Tuesday, August 5, 2014

The Mayor's Memo

At last week's Common Council Legal Committee meeting, assistant city attorney Dan Tuczinski presented a memo from Mayor William Hallenbeck, which was addressed to him, as legal counsel to the committee, but was intended for all the members. This intention was stated in the opening paragraph:
I have before you matters to address at the upcoming legal committee meeting. There are various matters and concerns the legal committee representing the Council should be aware of and in some cases cause for action. The Mayor would like to report the following.
Because the memo was a communication to the Legal Committee, Gossips was able to get a copy of it. Six issues are addressed in the memo, but two of them are of particular interest. The first of these two has to do with dogs and the cemetery. The following is quoted from the memo:
The legal committee and Council should be aware that the Public Works Commissioner [James Folz] and I have met several times in producing a new Rules and Regulation booklet in the cemetery. While this book is still being revised and is not complete, this would allow after great deliberation and discussion between the commissioner and I a section allowing dogs to enter the Cemetery with their owner, on a leash, on the pavement only, without walking on the grass. All rules and laws of clean up under sections currently provided for public streets in the code would be enforced.
The second issue of particular interest in the memo is this one:
Fugary: Over the last year or so there has been much discussion as to who is the authority in the next stage at the Fugary (Tin Boat Association) with this City owned property. While Common Council president Moore and previous City Attorneys have implied that the Mayor has the discretion, I think we can all agree that planning is crucial in opening the land owned by the City of Hudson for public access. The Mayor has provided the Council with a letter more than 15 months ago requesting the Council provide to the Mayor a plan for phasing out the fugary for future consideration. To date it is my belief that the council agrees that a few of the "Shacks" should be saved for Historical consideration and that the land should be cleared and open for recreation to the residents of the City. Structural integrity of the shacks, and the health and safety of our residents become even more of a concern in this area each and every day.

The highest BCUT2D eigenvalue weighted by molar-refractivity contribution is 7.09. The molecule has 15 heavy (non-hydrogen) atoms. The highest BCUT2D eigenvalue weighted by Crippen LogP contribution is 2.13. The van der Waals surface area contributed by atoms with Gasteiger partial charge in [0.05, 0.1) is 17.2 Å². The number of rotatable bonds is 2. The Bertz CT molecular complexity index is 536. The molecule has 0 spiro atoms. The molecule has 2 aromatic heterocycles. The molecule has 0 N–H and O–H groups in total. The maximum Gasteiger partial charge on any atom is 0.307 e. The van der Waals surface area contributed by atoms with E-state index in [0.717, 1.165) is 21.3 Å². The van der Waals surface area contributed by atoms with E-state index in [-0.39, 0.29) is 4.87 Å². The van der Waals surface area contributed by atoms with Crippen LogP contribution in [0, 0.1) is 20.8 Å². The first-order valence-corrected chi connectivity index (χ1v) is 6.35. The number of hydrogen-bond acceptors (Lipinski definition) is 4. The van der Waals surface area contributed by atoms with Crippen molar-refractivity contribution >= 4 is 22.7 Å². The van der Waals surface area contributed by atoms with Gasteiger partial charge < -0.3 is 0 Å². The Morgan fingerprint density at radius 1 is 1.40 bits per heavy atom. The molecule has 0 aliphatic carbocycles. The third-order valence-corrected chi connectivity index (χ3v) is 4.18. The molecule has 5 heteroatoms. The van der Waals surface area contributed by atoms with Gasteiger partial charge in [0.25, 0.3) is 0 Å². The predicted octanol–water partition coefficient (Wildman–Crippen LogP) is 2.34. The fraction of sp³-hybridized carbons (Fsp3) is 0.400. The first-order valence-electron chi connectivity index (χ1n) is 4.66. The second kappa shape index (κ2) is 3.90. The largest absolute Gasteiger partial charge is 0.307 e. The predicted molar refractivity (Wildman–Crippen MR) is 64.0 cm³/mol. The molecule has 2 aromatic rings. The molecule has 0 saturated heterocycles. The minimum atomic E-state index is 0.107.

So I am requesting that the legal committee within 30 days representing the council and working with the members of the common council come up with a viable and agreeable plan for this area and present it to the Mayor who will decide on an immediate time table for action at the fugary.
Presumably the thirty-day period during which the Legal Committee is to come up with a plan started last Wednesday, July 30, when the memo, although undated, was presented. The next meeting of the Legal Committee is scheduled for August 27.